Banning bad reviews undermines the very purpose of reviews
In an interview with Poynter back at the beginning of November, BuzzFeed book editor Isaac Fitzgerald said that the site will not include negative reviews. "Why waste breath talking smack about something? You see it in so many old media-type places, the scathing takedown rip. If you can’t say something nice, don’t say nothing at all". Is this the right attitude to adopt? I won't even pretend that this is a rhetorical question. It is absolutely the wrong attitude, and any publication that adopts it does both itself and its readers a disservice.
Of course, Fitzgerald was talking specifically about book reviews, but the danger is that other publications follow suit. His justification for this line of thinking is that people understand that authors "have worked incredibly hard, and they respect that. The overwhelming online books community is a positive place". But this is hardly a reason to avoid negative reviews. The fact that someone has worked hard on something in no way means that it is automatically worthy of praise.
The "only good reviews" policy is also slightly dangerous. If a book -- or other product -- does not receive a review, why is this? Is it because it is bad, or simply because a review has yet to be written? In this scenario the absence of a review becomes almost more powerful than one that actually exists.
Should only products deemed worthy of adulation receive coverage? Is it not better that potential customers are warned about products that are below par or have issues? A website or publication that decides to publish only positive reviews opens itself up to accusation of sycophancy and even presents the possibility of writers finding themselves on the receiving end of allegations of bribery. Obviously this is something that could be the case with any positive review, but when writers are free to say what they think there is a degree of honesty that is just not possible with a move to positive-only reviews.
It's hard to imagine how such a policy could be implemented with a tech website. In order to determine whether a product is going to receive a good or a bad review, it needs to be evaluated. It is hard to imagine a writer with enough spare time on his or her hands to evaluate a product for a reasonable length of time, determine it's bad and then not bother writing a review. Having invested time in testing a product, there is going to be an understandable desire to write about it and be compensated for doing so -- hell… why not just gloss over the bad bits and write a glowing review?
There are very few products that will be worthy of an entirely positive review. Where is the line drawn? If there is an overall positive tone, a rating equal to 5 out of 10 or above, does that suffice? Featuring only positive reviews seems like a terrible idea to me. Sure, there is a lot to be said for trimming back on the unnecessary panning of products, but even this has its place. There is enough censorship in the world without self-censoring and failing to point out failings. Who does this help?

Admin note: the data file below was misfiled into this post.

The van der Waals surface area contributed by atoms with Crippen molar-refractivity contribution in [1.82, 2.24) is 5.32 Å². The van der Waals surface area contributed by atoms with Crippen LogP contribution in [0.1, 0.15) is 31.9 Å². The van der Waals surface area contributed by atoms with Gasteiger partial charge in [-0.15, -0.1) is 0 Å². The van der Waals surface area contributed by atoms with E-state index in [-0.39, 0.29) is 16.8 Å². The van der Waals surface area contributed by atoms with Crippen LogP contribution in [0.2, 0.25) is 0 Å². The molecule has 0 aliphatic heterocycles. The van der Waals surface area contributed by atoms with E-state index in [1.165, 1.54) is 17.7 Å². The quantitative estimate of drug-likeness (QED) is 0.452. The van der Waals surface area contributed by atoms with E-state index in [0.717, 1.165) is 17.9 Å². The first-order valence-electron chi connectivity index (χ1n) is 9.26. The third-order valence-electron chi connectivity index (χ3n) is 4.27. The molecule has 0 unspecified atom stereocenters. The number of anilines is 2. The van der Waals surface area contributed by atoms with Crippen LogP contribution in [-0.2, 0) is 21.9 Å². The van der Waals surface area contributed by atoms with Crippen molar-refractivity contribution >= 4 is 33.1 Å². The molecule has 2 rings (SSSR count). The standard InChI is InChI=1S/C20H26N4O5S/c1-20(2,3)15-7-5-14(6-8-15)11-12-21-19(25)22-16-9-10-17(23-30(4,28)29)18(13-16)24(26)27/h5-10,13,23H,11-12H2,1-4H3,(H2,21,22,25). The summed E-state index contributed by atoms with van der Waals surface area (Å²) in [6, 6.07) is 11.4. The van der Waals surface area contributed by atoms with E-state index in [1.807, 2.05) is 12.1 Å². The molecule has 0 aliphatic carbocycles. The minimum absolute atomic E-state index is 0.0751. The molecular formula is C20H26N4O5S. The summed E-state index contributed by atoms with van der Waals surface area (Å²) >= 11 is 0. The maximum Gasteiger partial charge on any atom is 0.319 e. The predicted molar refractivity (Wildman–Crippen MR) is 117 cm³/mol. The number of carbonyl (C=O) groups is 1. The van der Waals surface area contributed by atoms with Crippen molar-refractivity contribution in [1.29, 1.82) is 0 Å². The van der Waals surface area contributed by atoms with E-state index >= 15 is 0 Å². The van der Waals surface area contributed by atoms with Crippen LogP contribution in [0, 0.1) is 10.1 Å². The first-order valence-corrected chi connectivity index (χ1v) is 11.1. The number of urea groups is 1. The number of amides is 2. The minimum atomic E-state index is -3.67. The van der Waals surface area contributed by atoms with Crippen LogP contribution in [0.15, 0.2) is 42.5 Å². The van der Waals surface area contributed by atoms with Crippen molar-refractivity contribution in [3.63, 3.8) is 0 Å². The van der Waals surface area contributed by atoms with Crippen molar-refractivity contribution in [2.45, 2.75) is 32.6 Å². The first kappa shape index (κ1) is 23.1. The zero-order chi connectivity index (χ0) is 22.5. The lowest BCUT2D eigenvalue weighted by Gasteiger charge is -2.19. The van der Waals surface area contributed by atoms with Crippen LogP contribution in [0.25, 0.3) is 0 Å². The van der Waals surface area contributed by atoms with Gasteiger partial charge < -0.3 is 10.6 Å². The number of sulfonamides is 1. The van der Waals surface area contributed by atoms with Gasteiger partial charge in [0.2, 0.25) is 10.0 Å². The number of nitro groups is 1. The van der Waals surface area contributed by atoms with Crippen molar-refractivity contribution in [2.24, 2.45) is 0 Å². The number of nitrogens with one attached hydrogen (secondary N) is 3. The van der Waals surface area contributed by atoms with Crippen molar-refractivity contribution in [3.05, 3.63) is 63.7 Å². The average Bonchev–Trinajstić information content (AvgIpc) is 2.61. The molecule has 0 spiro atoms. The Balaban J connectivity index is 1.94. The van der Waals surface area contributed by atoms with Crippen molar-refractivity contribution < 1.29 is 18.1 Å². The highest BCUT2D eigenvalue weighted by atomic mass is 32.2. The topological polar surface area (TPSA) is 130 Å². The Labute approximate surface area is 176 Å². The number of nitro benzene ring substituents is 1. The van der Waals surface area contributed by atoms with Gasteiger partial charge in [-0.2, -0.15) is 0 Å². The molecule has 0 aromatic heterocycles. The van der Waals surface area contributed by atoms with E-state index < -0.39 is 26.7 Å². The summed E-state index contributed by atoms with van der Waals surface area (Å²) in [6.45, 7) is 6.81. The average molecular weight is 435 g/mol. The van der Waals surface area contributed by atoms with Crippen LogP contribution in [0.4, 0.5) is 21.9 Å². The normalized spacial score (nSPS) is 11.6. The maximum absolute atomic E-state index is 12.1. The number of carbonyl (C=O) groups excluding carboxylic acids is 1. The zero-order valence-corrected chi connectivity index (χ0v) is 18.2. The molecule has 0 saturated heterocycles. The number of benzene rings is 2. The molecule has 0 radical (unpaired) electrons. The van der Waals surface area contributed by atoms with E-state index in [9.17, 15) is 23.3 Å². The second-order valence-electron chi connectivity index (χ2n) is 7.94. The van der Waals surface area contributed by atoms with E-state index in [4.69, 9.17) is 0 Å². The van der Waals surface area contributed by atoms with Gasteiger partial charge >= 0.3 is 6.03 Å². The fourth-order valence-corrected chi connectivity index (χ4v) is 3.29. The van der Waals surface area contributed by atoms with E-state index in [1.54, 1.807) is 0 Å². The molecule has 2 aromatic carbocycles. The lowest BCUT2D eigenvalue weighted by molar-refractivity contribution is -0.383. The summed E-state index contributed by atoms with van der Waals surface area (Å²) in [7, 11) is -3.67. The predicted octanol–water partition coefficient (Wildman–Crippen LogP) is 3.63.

As a consumer I devour reviews -- for music, books, films, TV shows, computer hardware, apps. I want a properly balanced selection to choose from. If a site openly admits to including only positive reviews, its opinion is as good as worthless to me. Any credibility it may have had went out of the window the moment it decided that negativity is a bad thing. As a consumer I can learn from negative reviews, but so can companies.
If a tablet is not reviewed because it is "bad", how do we know why it is bad? What is bad for one person might be great for another. If a review points out the failing of a product in a negative review, the manufacturer -- as well as readers -- can learn from it. It's how products evolve, develop and improve.
Looking at the world through rose-tinted lenses, pretending only great products exist is an absurd editorial stance. It helps no one. If a site, newspaper or magazine says everything it covers is good, the value of that "good" rating quickly diminishes.
Rest assured that here at BetaNews we will never be anything other than completely honest in our reviews. If we love a product, it is because it is genuinely good, and we'll let you know why. If something is crap, we feel it is our duty to let you know. It is worth bearing in mind that reviews are almost completely subjective. A product I love may be hated by other people. But if I take the time to explain why I love something, readers have the opportunity to decide whether to agree or disagree with me, or just to use what I've said in their buying decisions.
Would you rather only hear about great products? If everyone decided to write only great reviews, would there have been no reviews of Windows 8? How would consumers know what to make of it with no points of reference? This is the very purpose of a review -- to point out the good and the bad. To focus entirely on one side of the story means you may as well do away with reviews entirely and just print a "buy these products" list.